• Regulation of osteoclast function and bone mass by RAGE

      Zhou, Zheng; Immel, David; Xi, Cai-Xia; Bierhaus, Angelika; Feng, Xu; Mei, Lin; Nawroth, Peter; Stern, David M.; Xiong, Wen-Cheng; Institute of Molecular Medicine and Genetics; et al. (2006-04-17)
      The receptor for advanced glycation end products (RAGE) is a member of the immunoglobulin superfamily that has multiple ligands and is implicated in the pathogenesis of various diseases, including diabetic complications, neurodegenerative disorders, and inflammatory responses. However, the role of RAGE in normal physiology is largely undefined. Here, we present evidence for a role of RAGE in osteoclast maturation and function, which has consequences for bone remodeling. Mice lacking RAGE had increased bone mass and bone mineral density and decreased bone resorptive activity in vivo. In vitroâ differentiated RAGE-deficient osteoclasts exhibited disrupted actin ring and sealing zone structures, impaired maturation, and reduced bone resorptive activity. Impaired signaling downstream of αvβ3 integrin was observed in RAGEâ /â bone marrow macrophages and precursors of OCs. These results demonstrate a role for RAGE in osteoclast actin cytoskeletal reorganization, adhesion, and function, and suggest that the osteosclerotic-like phenotype observed in RAGE knockout mice is due to a defect in osteoclast function.
    • Regulation of prostaglandin synthesis and cell adhesion by a tryptophan catabolizing enzyme.

      Marshall, Brendan; Keskin, Derin B.; Mellor, Andrew L.; Institute of Molecular Medicine and Genetics (2002-11-19)
      BACKGROUND: The tryptophan catabolizing enzyme, indoleamine 2,3, dioxygenase (IDO) is one of two mammalian enzymes, which can catabolize the rarest essential amino acid, tryptophan. IDO is inducible by cytokines such as interferon-gamma and plays a role in inflammation and maternal tolerance of fetal allografts, although its exact mode of action is unclear. Therefore, we investigated the circumstances under which IDO is expressed in vitro together with the effects of overexpression of IDO on the growth and morphology of cells. RESULTS: Overexpression of IDO in the murine macrophage cell line RAW 264.7 and the murine fibrosarcoma cell line MC57, resulted in the growth of macroscopic cell foci, with altered cell adhesion properties. The expression of IDO was also detected during adhesion of wild type, nontransfected cells in tissue culture to standard cell growth substrates. Inhibition of this expression, likewise resulted in alterations in cell adhesion. Overexpression of IDO or inhibition of endogenous IDO expression was accompanied by changes in metalloproteinase expression and also in the expression and activity of the cyclooxygenase enzymes. In the case of RAW cells, IDO effects on cell growth could be reversed by adding back prostaglandins. CONCLUSIONS: These results suggest that catabolism of the rarest essential amino acid may regulate processes such as cell adhesion and prostaglandin synthesis.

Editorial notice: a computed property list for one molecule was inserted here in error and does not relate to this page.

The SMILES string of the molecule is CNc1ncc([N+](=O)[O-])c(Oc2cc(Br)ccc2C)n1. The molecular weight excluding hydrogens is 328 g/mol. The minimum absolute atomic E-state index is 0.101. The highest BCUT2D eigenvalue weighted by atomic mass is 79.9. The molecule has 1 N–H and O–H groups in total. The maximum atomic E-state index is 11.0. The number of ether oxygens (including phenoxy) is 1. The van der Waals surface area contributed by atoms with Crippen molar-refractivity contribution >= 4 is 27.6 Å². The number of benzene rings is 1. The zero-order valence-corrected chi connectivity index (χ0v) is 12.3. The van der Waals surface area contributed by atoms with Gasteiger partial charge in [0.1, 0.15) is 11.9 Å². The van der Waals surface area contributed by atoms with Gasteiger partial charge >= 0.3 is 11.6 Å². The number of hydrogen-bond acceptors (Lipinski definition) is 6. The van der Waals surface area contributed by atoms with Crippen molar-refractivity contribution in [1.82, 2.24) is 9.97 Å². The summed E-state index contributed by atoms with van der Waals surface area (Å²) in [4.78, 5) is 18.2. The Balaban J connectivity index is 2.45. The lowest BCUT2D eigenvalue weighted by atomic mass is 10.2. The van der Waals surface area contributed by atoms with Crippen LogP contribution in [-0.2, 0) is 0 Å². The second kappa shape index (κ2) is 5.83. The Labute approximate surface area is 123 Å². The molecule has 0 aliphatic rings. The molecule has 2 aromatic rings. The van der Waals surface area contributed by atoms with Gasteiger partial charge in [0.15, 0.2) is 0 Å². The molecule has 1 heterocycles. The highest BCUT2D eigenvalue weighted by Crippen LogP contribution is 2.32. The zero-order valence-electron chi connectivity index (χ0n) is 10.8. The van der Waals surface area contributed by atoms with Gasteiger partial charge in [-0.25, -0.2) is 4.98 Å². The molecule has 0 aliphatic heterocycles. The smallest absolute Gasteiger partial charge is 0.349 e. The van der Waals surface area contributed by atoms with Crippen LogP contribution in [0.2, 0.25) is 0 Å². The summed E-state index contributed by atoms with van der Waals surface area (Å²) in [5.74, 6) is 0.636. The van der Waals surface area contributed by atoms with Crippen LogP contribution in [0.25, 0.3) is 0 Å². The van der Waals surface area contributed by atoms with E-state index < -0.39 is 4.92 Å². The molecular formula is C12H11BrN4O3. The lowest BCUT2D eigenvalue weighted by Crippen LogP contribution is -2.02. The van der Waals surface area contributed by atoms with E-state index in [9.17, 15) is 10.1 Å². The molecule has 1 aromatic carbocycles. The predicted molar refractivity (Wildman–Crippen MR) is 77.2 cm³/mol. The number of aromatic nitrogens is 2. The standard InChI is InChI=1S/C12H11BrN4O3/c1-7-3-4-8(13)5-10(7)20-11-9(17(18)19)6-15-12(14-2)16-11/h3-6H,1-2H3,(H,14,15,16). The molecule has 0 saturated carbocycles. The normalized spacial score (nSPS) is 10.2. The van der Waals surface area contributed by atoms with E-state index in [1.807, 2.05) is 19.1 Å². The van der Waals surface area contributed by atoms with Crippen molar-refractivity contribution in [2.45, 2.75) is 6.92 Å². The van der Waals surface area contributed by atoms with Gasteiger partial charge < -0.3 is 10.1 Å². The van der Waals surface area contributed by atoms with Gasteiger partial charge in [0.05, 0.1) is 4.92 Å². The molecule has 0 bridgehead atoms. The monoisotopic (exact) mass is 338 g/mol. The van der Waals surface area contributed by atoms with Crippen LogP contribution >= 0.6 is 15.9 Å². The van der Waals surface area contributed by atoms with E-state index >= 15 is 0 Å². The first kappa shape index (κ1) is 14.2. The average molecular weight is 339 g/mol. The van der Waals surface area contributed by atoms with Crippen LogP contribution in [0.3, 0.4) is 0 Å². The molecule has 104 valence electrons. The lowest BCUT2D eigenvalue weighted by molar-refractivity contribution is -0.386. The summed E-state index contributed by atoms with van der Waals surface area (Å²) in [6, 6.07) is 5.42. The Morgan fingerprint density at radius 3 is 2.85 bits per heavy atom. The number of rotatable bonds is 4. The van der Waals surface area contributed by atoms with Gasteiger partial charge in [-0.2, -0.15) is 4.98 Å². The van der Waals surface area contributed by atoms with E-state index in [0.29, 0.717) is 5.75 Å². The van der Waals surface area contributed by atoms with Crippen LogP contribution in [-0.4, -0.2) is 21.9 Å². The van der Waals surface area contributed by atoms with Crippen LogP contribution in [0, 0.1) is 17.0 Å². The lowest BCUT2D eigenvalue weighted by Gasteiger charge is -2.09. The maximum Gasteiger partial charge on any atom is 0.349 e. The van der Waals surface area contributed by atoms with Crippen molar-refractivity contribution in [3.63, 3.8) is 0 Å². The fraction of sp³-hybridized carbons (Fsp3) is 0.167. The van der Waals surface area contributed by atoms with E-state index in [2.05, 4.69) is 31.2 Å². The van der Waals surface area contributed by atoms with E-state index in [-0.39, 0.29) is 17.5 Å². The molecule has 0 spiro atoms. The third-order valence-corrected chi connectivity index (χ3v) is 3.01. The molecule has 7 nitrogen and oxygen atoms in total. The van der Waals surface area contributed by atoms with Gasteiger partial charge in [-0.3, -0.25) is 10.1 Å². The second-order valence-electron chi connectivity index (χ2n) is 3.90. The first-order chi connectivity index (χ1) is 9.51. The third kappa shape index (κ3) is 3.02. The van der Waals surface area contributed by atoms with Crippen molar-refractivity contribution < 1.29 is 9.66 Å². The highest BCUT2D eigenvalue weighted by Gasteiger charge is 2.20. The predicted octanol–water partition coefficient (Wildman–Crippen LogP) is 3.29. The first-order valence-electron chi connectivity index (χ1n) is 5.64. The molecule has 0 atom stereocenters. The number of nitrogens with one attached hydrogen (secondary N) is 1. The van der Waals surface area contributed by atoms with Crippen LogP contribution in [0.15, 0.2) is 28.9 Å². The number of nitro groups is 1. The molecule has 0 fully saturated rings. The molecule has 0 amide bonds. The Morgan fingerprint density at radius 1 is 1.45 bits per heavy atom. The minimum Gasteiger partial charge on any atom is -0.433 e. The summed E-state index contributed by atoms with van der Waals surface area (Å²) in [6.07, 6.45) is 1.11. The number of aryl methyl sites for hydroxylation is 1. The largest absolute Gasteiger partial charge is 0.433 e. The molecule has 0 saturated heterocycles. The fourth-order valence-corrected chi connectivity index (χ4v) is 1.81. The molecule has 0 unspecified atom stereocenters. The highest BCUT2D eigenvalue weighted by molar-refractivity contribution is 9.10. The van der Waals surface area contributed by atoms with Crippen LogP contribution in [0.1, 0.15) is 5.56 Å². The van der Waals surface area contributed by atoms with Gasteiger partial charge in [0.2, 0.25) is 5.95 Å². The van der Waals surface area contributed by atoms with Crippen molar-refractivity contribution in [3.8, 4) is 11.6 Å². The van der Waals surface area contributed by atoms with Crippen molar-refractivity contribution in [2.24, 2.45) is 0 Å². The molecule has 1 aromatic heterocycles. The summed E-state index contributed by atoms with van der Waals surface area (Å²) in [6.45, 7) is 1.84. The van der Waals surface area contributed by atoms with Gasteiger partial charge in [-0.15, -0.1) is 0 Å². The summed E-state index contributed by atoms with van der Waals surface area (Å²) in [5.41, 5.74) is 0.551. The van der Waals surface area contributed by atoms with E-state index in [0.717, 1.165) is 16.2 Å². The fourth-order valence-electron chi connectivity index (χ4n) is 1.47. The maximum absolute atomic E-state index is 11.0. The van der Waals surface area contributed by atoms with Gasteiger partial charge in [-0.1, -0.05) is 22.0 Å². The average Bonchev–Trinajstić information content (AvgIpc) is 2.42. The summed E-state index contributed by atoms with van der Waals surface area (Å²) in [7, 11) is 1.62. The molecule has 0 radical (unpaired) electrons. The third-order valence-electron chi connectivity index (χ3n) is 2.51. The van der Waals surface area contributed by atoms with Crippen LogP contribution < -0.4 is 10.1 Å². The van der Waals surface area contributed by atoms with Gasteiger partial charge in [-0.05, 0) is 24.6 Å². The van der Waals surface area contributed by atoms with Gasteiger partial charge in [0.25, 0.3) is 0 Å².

• The role of proinflammatory cytokines on taste function